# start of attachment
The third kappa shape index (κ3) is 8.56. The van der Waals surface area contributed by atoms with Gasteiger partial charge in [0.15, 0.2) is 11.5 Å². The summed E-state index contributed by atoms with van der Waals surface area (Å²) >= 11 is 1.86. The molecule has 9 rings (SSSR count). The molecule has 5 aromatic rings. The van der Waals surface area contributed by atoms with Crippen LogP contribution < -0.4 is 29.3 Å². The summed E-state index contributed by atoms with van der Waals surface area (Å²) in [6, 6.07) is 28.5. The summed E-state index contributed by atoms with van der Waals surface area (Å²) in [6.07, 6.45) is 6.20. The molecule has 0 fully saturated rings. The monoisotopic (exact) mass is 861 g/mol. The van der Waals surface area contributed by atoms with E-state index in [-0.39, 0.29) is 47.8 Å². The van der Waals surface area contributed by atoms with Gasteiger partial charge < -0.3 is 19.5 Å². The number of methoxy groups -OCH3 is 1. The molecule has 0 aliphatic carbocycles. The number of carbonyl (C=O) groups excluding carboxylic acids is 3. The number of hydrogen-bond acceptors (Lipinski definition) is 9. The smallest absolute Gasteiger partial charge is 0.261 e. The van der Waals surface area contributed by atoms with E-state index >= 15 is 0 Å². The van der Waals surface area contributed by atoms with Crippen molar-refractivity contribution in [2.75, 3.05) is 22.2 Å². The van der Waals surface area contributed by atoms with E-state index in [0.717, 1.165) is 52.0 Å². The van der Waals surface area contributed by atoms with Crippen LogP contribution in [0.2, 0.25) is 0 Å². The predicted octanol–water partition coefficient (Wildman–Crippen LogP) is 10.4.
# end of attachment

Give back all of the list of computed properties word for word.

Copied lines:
The third kappa shape index (κ3) is 8.56. The van der Waals surface area contributed by atoms with Gasteiger partial charge in [0.15, 0.2) is 11.5 Å². The summed E-state index contributed by atoms with van der Waals surface area (Å²) >= 11 is 1.86. The molecule has 9 rings (SSSR count). The molecule has 5 aromatic rings. The van der Waals surface area contributed by atoms with Crippen LogP contribution < -0.4 is 29.3 Å². The summed E-state index contributed by atoms with van der Waals surface area (Å²) in [6, 6.07) is 28.5. The summed E-state index contributed by atoms with van der Waals surface area (Å²) in [6.07, 6.45) is 6.20. The molecule has 0 fully saturated rings. The monoisotopic (exact) mass is 861 g/mol. The van der Waals surface area contributed by atoms with E-state index in [-0.39, 0.29) is 47.8 Å². The van der Waals surface area contributed by atoms with Gasteiger partial charge < -0.3 is 19.5 Å². The number of methoxy groups -OCH3 is 1. The molecule has 0 aliphatic carbocycles. The number of carbonyl (C=O) groups excluding carboxylic acids is 3. The number of hydrogen-bond acceptors (Lipinski definition) is 9. The smallest absolute Gasteiger partial charge is 0.261 e. The van der Waals surface area contributed by atoms with E-state index >= 15 is 0 Å². The van der Waals surface area contributed by atoms with Crippen molar-refractivity contribution in [2.75, 3.05) is 22.2 Å². The van der Waals surface area contributed by atoms with E-state index in [0.717, 1.165) is 52.0 Å². The van der Waals surface area contributed by atoms with Crippen LogP contribution in [0.2, 0.25) is 0 Å². The predicted octanol–water partition coefficient (Wildman–Crippen LogP) is 10.4.